Brendan Buck, VP of Communications at AHIP

    @BrendanBuck tweets: Come on folks, need to step up our game on useless anecdotes about turnout levels in various precincts and what it means.

  177. Inside the mind of a senator

    What goes on inside the mind of a vote-hungry US senator? This BBC report looks at the strategies senators are likely to consider to try to stay in power.

    You can check out more BBC videos in the "key video" section of this page.

  178. Bill Clinton, former US president

    @billclinton

    tweets: The best way to grow together as a country is if everyone participates. Don't forget to vote today. #ivoted

  179. Michael Brown shooting

    Terry Davis, a retail manager in Ferguson, Missouri tells the BBC's Franz Strasser that the shooting of Michael Brown weighs on his mind as he heads to the polls. "In the wake of everything I just want change in general and fairness for the community. I've always voted but now it seems particularly important."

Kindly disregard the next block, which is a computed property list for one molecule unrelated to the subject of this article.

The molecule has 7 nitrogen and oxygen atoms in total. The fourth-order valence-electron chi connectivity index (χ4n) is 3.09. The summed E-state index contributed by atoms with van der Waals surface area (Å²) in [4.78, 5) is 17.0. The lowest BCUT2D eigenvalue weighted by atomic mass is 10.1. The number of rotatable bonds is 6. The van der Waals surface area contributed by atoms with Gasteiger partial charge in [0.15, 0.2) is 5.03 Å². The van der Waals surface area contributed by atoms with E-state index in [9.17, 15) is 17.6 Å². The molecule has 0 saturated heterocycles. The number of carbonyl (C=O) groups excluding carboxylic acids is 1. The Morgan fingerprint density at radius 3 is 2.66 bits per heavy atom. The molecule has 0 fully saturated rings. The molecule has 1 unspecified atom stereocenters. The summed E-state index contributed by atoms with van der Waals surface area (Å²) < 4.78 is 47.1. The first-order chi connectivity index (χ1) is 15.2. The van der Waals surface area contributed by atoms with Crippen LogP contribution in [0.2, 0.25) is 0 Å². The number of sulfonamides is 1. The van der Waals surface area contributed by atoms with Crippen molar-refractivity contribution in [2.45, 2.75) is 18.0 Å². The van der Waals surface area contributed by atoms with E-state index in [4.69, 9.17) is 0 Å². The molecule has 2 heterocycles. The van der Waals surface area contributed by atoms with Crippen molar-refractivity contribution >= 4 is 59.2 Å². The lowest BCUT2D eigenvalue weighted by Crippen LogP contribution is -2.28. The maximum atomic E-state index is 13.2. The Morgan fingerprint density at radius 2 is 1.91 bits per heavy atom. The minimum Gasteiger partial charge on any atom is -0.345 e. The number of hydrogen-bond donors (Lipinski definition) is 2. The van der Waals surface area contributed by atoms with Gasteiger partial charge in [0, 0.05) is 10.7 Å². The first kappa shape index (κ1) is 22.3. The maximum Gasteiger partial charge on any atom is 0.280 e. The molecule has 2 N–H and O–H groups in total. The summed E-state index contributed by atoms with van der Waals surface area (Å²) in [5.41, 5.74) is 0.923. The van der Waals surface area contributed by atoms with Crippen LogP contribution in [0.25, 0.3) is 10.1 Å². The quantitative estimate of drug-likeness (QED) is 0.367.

The shooting of black teenager Michael Brown, who was unarmed, sparked mass protests in Ferguson.

    File photo: Police face off with demonstrators as protests continue in the wake of 18-year-old Michael Brown's death in Ferguson, Missouri, 22 October 2014
  180. Associated Press, news agency

    @AP_Politics

    tweets: Cynicism, anger, optimism all in play on Election Day amid worries about Washington gridlock, reports @nbenac. apne.ws/1EfNMGz

  181. 'I told my kid it's important to vote'

    Paul Blake

    BBC News, New York City

    The lines at this New York City polling station aren't very long, but I met one woman, Susan Harel, who was there with her son.

    "My kids said 'mommy, the weather is really nice can't we play soccer?' But I told them it's important to vote," she said.

    She said that no particular issue mattered to her this time around. She really liked the Statue of Liberty stickers that are given out after voting. She had picked up some for her other children.

    Voters at a polling station in New York City
  182. Drinking games